Instead, always conduct such discussions in private or, if possible, away from the business entirely – take the person in question out for lunch and you’ll create a far more cohesive atmosphere for the discussion you’re about to have.
4. Forgetting to include the good bits
Poor feedback should always be joined by something positive. If you simply end a feedback session that has focussed entirely on the employee’s failings with nothing more than a “thanks for your time”, what impression will that leave?
Like anything in business, employee feedback needs to combine the challenges on the table alongside the good stuff. There will be something you can praise the employee for, no matter how deep you have to dig to find it. Make sure you give them a pat on the back at the end – they’ll need it.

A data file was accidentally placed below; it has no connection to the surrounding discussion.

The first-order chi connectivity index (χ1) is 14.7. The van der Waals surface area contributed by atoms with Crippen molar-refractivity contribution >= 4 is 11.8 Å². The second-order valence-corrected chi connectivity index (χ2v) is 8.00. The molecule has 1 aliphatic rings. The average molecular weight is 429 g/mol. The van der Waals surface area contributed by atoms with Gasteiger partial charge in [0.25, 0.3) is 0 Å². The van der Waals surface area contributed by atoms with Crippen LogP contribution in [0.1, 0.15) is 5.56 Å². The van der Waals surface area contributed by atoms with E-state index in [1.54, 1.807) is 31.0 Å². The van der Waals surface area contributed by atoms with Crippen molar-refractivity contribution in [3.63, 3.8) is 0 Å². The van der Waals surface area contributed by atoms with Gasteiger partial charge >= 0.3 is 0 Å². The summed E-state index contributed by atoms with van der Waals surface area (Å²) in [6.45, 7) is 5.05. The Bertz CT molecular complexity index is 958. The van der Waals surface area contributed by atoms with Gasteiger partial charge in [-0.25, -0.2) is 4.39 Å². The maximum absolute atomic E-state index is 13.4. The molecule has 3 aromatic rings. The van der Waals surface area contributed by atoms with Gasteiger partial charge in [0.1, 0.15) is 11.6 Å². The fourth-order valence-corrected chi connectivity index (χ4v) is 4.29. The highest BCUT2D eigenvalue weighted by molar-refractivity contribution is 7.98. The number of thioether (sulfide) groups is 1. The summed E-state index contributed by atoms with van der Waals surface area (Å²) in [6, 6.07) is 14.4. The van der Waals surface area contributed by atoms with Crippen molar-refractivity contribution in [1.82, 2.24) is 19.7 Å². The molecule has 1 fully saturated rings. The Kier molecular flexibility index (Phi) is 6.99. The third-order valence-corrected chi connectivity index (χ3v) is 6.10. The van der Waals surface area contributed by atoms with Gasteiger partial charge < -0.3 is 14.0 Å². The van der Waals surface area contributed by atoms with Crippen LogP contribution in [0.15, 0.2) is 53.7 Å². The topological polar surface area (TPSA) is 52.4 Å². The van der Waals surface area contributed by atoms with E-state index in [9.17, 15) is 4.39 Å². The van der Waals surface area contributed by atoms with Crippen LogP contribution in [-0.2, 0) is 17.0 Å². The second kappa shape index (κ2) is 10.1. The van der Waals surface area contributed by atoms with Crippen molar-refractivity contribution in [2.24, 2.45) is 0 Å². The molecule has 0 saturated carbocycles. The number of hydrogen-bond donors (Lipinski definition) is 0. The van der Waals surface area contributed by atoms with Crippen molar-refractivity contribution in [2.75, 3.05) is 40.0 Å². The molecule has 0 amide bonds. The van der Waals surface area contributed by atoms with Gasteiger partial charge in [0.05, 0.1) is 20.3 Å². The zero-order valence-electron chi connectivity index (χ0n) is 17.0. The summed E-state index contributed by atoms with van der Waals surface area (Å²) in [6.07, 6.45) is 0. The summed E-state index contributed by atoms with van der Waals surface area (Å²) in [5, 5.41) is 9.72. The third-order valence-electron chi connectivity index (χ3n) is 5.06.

5. Not celebrating success in public
So, we know negative feedback shouldn’t be delivered in front of a crowd, but what about when an employee gets it right?
If you spot an instance of success, don’t feel afraid to celebrate it with the rest of the team and highlight the employee responsible. This works brilliantly in general practice, but is particularly useful when the employee in question has previously received poor feedback. Clearly, they’ve listened and reacted in the best possible way, so shout from the rooftops about how fantastic they are!
6. Delivering every complaint in one go
Instances of poor employee performance need to be dealt with in real-time. It’s vital that you undertake such feedback promptly, because if you don’t, you’ll fall into a common trap.